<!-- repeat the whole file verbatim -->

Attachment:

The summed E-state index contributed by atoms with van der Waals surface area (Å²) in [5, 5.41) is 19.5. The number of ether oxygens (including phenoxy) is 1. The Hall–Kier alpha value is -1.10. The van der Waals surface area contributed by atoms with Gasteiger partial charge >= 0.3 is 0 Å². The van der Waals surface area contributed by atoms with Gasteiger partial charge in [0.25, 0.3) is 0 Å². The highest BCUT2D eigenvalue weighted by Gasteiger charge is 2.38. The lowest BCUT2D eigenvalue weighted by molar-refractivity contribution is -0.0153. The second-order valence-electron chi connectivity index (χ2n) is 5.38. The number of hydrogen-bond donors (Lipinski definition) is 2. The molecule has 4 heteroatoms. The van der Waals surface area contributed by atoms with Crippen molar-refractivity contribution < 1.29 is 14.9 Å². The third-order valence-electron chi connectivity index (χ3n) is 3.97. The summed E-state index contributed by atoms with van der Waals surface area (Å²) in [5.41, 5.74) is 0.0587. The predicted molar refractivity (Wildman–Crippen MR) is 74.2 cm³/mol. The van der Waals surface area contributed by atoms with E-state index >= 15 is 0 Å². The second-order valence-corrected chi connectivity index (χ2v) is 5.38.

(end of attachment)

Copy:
The summed E-state index contributed by atoms with van der Waals surface area (Å²) in [5, 5.41) is 19.5. The number of ether oxygens (including phenoxy) is 1. The Hall–Kier alpha value is -1.10. The van der Waals surface area contributed by atoms with Gasteiger partial charge >= 0.3 is 0 Å². The van der Waals surface area contributed by atoms with Gasteiger partial charge in [0.25, 0.3) is 0 Å². The highest BCUT2D eigenvalue weighted by Gasteiger charge is 2.38. The lowest BCUT2D eigenvalue weighted by molar-refractivity contribution is -0.0153. The second-order valence-electron chi connectivity index (χ2n) is 5.38. The number of hydrogen-bond donors (Lipinski definition) is 2. The molecule has 4 heteroatoms. The van der Waals surface area contributed by atoms with Crippen molar-refractivity contribution < 1.29 is 14.9 Å². The third-order valence-electron chi connectivity index (χ3n) is 3.97. The summed E-state index contributed by atoms with van der Waals surface area (Å²) in [5.41, 5.74) is 0.0587. The predicted molar refractivity (Wildman–Crippen MR) is 74.2 cm³/mol. The van der Waals surface area contributed by atoms with E-state index >= 15 is 0 Å². The second-order valence-corrected chi connectivity index (χ2v) is 5.38.